If you look hard enough, there’s a lot not to like about the 2016-17 edition of the Montreal Canadiens.
Despite having returned to practicing, Carey Price is on the mend from the flu and has yet to play a single game entering Tuesday night’s action. And, oh, yeah, they’ve been outshot in each of their first three games by a total of 25. So, pretty much the same old.
Were it not for new-Canadiens forward Andrew Shaw being unable to escape the spotlight, which continues to shine on him for all the wrong reasons, fans would be in serious distress trying to reconcile what their eyes are telling them with the page their calendar is currently flipped to.
The truth is that the team’s problems extend way beyond the moves general manager Marc Bergevin made last summer that threw many for a loop. Nevertheless, it’s only three games in. There’s no reason to panic. Here are three reasons why:
Five Out of Six Points
At the end of the day, even if they were secured playing the likes of the injury-depleted Buffalo Sabres and Pierre Dorion-managed Ottawa Senators, three out of four points aren’t bad. Especially when you get them playing on the road. Add to that a shutout victory over the Stanley Cup-champion Pittsburgh Penguins in the Habs’ home opener? Nothing wrong with that.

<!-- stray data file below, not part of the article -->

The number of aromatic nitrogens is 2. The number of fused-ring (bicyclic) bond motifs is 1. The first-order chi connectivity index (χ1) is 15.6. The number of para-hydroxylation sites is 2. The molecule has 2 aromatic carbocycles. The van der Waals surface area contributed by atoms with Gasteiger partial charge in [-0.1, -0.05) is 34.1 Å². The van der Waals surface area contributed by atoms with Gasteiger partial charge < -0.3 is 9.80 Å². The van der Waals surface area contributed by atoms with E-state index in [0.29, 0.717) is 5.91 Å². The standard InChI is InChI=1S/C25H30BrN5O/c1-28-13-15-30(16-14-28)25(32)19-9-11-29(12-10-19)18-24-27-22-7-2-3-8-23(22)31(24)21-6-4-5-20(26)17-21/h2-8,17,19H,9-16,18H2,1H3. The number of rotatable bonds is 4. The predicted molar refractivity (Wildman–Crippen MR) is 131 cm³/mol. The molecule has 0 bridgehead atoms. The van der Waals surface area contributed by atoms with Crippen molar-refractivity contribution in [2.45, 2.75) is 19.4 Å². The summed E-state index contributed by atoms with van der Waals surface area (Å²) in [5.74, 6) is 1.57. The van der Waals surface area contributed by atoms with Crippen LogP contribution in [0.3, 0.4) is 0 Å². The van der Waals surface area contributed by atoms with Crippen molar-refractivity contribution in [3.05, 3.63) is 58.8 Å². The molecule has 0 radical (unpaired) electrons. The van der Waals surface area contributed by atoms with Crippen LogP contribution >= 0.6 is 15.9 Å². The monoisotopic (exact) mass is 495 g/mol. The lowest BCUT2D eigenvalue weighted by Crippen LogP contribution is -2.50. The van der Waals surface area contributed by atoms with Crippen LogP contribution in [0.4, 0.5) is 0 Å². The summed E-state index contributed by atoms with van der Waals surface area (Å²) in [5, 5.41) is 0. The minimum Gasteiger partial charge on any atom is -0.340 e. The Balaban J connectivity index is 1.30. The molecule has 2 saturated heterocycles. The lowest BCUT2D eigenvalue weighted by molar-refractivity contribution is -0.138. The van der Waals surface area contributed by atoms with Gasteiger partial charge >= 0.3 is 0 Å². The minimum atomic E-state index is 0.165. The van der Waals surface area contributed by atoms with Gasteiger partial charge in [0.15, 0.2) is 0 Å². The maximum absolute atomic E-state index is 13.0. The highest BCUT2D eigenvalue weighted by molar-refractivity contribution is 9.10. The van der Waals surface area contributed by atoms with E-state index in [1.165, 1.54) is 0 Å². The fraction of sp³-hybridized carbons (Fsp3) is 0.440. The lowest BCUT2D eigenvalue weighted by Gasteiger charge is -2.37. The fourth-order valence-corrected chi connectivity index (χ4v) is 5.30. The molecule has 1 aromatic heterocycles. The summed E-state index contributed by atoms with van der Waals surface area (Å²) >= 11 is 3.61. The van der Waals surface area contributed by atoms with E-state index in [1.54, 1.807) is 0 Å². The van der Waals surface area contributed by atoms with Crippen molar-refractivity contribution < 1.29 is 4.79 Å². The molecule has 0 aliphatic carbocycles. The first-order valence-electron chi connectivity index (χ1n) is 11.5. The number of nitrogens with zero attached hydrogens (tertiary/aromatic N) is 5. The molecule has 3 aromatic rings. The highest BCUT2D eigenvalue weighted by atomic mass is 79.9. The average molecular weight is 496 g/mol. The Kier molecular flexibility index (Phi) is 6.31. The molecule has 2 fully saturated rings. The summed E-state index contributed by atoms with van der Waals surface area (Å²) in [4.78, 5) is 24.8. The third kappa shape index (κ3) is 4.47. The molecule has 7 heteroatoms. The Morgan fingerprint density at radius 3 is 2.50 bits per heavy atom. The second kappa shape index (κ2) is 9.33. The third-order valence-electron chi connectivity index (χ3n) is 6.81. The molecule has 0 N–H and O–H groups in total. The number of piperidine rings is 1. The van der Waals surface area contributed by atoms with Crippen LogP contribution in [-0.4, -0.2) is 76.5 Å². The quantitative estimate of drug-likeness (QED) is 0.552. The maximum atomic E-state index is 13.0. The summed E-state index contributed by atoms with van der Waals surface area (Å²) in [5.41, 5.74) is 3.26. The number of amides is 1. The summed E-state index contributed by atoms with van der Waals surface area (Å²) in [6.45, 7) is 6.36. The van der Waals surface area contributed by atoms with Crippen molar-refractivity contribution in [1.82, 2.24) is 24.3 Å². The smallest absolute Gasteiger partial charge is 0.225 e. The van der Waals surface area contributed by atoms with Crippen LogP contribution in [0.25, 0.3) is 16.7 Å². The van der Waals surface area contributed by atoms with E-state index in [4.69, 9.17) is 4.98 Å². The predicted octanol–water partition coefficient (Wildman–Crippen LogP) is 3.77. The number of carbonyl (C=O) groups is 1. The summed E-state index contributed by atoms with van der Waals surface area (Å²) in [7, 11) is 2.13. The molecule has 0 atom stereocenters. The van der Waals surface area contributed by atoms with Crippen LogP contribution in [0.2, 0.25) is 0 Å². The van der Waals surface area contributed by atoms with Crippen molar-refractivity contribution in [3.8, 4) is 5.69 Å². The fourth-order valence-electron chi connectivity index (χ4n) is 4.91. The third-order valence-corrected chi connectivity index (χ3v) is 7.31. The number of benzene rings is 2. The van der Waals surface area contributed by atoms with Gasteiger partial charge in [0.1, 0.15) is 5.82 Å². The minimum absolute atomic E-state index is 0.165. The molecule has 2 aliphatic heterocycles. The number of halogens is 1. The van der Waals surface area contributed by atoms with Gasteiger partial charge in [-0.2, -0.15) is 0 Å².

There’s no denying Montreal looked bad against the Senators and were lucky to enjoy a however-brief third-period lead, let alone even make it to overtime. However, in spite of also being outshot by seven against the Sabres two nights earlier, the Habs actually enjoyed an edge in terms of shot attempts (score-adjusted Corsi) in that first game.
The moral victory might ring hollow, especially to those who don’t believe in advanced stats. However, consider shot attempts as an extension of shots, which are always quickly jumped to as a metric used to evaluate a given team’s performance relative to the opposition.
If you’re going to refer to one stat to help formulate a conclusion, why not substitute it out for a better indicator of success?
To further illustrate the point, you could decide to look at a team’s win total to gauge how good its season is going. Or you could instead look at their number of points, which also takes into account a team’s number of loser points, which are… unfortunately nicknamed for this specific example. The point here is they’re all stats. Some just tell more of a story.
As for the Ottawa game? Best to look the other way altogether. That was a train wreck.
Al Montoya Has Been Good
Furthermore, those five out of six points? They were earned with Montreal’s backup goalie, Al Montoya, in net. That fact adds a little context to the situation at hand.
Granted, there’s only so much Montoya can do outside of the crease, and the Habs still played relatively badly in front of him. Considering the roster turnover from last season though, maybe they should be given a bit of a break and time to gel properly (even if many other teams are facing much the same issue).